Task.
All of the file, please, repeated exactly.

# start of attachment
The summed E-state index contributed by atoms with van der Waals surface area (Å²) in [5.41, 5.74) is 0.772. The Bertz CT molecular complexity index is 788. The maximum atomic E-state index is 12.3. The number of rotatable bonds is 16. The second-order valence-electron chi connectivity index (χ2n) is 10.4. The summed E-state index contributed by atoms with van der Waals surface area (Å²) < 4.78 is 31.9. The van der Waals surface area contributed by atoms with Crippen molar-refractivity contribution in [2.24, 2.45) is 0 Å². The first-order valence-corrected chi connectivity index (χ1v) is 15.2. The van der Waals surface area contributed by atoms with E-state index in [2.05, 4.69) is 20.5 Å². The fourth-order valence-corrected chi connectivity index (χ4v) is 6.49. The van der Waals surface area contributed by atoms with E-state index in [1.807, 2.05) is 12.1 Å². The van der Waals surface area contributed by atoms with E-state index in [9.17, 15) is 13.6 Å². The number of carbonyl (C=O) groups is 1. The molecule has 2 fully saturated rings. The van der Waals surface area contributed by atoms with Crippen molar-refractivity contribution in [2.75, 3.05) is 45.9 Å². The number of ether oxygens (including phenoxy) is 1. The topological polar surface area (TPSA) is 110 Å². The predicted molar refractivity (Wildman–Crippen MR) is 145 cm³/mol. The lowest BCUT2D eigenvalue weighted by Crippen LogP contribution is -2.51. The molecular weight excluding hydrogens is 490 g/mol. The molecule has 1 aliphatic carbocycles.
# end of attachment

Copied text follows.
The summed E-state index contributed by atoms with van der Waals surface area (Å²) in [5.41, 5.74) is 0.772. The Bertz CT molecular complexity index is 788. The maximum atomic E-state index is 12.3. The number of rotatable bonds is 16. The second-order valence-electron chi connectivity index (χ2n) is 10.4. The summed E-state index contributed by atoms with van der Waals surface area (Å²) < 4.78 is 31.9. The van der Waals surface area contributed by atoms with Crippen molar-refractivity contribution in [2.24, 2.45) is 0 Å². The first-order valence-corrected chi connectivity index (χ1v) is 15.2. The van der Waals surface area contributed by atoms with E-state index in [2.05, 4.69) is 20.5 Å². The fourth-order valence-corrected chi connectivity index (χ4v) is 6.49. The van der Waals surface area contributed by atoms with E-state index in [1.807, 2.05) is 12.1 Å². The van der Waals surface area contributed by atoms with E-state index in [9.17, 15) is 13.6 Å². The number of carbonyl (C=O) groups is 1. The molecule has 2 fully saturated rings. The van der Waals surface area contributed by atoms with Crippen molar-refractivity contribution in [2.75, 3.05) is 45.9 Å². The number of ether oxygens (including phenoxy) is 1. The topological polar surface area (TPSA) is 110 Å². The predicted molar refractivity (Wildman–Crippen MR) is 145 cm³/mol. The lowest BCUT2D eigenvalue weighted by Crippen LogP contribution is -2.51. The molecular weight excluding hydrogens is 490 g/mol. The molecule has 1 aliphatic carbocycles.